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Land Ho!

A gently elegiac road comedy about two aging buddies vacationing in Iceland, Land Ho! is a bawdy, bittersweet ode to friendship’s lasting joys and life’s inevitable regrets, the film also offers sturdy testament to the rewards of working as a duo, showcasing not only pitch-perfect turns from Paul Eenhoorn and relative newcomer Earl Lynn Nelson, but also a seamless writing-directing collaboration between rising indie helmers Martha Stephens and Aaron Katz.
It begins with a long-overdue reunion between two men who were once related by marriage, as Seattle-based Colin (Eenhoorn) arrives on the Kentucky doorstep of his former brother-in-law, Mitch (Nelson). The requisite stark contrast in personalities is established right off the bat when Mitch tells Colin that he’s planned an impromptu trip to Iceland for the two of them. After some half-hearted protest, Colin agrees, the vacation being just what he needs to get his mind off his recent split from his second wife.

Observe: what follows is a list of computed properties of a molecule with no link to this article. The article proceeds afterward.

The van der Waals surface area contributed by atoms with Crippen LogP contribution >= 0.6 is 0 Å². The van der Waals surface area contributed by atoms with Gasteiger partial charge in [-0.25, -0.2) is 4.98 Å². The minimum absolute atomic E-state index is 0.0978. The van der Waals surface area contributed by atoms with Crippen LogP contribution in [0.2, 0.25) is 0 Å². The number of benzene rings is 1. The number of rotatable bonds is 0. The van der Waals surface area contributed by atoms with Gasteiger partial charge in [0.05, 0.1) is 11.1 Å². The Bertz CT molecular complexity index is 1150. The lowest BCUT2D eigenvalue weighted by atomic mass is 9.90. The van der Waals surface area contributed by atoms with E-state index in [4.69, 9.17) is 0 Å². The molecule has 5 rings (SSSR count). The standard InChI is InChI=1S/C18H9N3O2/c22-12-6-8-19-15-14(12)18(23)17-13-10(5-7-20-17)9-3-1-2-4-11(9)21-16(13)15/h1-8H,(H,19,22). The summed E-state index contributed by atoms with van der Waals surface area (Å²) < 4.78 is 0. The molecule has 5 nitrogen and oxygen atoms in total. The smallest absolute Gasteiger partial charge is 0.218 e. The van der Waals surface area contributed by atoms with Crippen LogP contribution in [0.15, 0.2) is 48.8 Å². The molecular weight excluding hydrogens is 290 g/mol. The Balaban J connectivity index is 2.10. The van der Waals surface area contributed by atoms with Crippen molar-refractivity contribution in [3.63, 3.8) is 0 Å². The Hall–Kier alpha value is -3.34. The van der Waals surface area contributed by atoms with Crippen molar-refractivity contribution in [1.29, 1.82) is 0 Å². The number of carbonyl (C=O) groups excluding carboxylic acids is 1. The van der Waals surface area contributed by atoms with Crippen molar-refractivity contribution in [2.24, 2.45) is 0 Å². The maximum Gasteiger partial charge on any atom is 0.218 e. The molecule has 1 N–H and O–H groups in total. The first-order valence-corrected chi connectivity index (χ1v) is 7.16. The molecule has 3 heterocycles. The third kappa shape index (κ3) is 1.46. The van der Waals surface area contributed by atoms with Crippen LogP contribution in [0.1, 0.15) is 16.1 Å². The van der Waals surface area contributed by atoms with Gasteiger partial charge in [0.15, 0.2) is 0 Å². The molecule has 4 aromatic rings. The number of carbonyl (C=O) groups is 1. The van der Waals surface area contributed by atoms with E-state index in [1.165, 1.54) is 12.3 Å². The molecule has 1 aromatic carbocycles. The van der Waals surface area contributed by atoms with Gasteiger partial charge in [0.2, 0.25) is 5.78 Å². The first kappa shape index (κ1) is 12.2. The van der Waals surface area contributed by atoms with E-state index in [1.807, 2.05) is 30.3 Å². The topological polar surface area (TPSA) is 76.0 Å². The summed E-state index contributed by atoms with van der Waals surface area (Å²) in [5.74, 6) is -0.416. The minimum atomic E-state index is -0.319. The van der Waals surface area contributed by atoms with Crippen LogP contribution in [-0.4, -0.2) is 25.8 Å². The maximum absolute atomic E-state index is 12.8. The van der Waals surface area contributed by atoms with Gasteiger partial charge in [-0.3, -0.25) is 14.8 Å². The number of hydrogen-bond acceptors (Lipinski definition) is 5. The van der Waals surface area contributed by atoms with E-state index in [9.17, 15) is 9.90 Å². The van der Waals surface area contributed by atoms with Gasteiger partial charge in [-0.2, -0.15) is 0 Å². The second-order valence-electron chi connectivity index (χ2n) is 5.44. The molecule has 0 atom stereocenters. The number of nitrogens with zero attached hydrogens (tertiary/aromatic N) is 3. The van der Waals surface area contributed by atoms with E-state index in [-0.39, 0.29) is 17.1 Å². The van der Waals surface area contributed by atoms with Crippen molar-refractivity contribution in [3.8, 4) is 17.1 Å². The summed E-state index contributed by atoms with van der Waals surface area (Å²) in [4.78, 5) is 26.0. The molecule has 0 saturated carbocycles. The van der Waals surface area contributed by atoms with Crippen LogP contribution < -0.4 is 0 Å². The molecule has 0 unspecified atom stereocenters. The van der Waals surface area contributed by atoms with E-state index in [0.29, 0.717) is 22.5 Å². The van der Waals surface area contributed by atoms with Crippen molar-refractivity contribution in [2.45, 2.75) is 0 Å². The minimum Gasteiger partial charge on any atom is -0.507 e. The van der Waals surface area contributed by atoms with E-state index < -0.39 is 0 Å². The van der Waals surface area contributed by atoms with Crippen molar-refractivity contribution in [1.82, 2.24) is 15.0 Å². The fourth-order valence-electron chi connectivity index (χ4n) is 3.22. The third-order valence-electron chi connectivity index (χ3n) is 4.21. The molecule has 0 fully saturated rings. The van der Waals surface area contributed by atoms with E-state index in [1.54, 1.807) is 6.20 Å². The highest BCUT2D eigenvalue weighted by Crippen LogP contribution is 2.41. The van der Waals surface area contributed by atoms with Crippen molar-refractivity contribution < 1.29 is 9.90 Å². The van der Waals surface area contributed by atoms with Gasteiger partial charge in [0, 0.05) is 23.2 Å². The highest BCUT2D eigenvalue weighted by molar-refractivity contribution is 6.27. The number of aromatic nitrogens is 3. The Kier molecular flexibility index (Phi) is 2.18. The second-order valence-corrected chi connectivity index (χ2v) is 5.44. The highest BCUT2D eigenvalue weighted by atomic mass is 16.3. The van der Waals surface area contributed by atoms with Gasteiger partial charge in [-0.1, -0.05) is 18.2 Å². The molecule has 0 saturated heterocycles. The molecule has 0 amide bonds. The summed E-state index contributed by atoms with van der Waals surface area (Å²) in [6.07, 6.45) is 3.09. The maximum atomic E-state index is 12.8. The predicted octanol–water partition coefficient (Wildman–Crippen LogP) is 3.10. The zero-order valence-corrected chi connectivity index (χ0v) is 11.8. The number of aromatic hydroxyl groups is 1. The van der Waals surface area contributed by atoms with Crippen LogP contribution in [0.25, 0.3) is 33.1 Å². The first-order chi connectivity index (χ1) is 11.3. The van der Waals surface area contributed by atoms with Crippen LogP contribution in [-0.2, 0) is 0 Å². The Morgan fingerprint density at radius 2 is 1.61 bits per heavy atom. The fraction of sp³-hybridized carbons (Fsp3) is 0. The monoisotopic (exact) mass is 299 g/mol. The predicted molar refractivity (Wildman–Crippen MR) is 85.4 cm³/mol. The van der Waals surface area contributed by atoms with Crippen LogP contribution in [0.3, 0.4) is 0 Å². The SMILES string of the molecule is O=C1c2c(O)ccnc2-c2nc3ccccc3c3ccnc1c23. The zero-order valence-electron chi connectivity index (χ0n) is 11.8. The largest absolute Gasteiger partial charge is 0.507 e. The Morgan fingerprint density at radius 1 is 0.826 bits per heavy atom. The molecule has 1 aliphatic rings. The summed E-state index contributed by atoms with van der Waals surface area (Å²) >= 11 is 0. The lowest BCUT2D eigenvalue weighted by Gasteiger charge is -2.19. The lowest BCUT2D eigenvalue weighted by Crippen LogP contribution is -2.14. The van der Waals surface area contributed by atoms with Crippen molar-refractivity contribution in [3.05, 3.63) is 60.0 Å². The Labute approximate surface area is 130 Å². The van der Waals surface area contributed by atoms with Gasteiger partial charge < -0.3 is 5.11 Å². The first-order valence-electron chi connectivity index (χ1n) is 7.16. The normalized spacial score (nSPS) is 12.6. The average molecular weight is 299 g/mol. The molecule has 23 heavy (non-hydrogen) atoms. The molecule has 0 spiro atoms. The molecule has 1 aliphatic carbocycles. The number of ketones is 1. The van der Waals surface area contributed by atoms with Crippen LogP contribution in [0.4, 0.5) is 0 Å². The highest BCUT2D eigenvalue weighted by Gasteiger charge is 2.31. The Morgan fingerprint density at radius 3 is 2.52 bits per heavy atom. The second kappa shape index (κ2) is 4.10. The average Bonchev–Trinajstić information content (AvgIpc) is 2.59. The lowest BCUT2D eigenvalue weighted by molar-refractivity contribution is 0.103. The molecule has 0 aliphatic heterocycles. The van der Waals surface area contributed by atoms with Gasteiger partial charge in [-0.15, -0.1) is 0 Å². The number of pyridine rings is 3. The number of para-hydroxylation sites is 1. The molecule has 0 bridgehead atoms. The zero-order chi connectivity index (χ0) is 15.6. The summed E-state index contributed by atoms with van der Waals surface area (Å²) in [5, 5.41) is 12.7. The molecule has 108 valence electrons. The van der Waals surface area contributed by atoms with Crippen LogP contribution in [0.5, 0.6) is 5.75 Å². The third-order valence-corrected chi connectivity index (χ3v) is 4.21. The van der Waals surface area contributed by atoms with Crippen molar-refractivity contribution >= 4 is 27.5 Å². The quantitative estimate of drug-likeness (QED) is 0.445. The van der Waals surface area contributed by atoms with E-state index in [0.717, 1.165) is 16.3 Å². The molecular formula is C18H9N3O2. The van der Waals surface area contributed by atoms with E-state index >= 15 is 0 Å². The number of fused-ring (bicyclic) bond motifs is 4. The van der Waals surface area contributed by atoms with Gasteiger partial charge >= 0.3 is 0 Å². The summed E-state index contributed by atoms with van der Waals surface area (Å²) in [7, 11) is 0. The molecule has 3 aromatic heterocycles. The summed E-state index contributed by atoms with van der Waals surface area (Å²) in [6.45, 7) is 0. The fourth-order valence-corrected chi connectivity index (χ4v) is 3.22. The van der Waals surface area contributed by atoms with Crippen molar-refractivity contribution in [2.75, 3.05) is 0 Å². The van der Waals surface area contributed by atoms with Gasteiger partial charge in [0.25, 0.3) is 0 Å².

Before long the two men land in Reykjavik, where Mitch has a fairly simple, effortlessly pleasurable agenda in store. The men are joined by a pair of attractive, much younger female companions in the form of Ellen and Janet, who have been touring Greenland and coincidentally find themselves in Reykjavik at the same time as Colin and Mitch. After some initial tentativeness, the four ultimately develop a warm, friendly rapport that serves, for the two gents, as a sweet, sad reminder of their vanished youth.
It’s typical of Stephens and Katz’s approach that, rather than imposing any artificial melodrama or comedy on the proceedings, they allow their characters to simply lose themselves in conversation and the pleasure of each other’s company.
As it moves its characters toward a delightfully well-earned ending, “Land Ho!” strikes a near-perfect balance between indie scrappiness and mainstream polish. The film’s pleasures as eye-candy travelogue are delivered without pretense or apology. But what gives the story its moment-to-moment buoyancy is the pleasure of watching two actors working brilliantly in tandem.
Nelson makes a fairly unforgettable impression as the sometimes lovable, sometimes trying Mitch, the kind of vulgarian who likes to point out the phallic subtext of geysers and lighthouses, and who thinks nothing of doling out some unsolicited marriage advice to a honeymooning couple. Eenhoorn is no less invaluable as the more restrained, refined half of the duo who can nonetheless reveal a wild and silly side.
- Justin Chang, Variety
 

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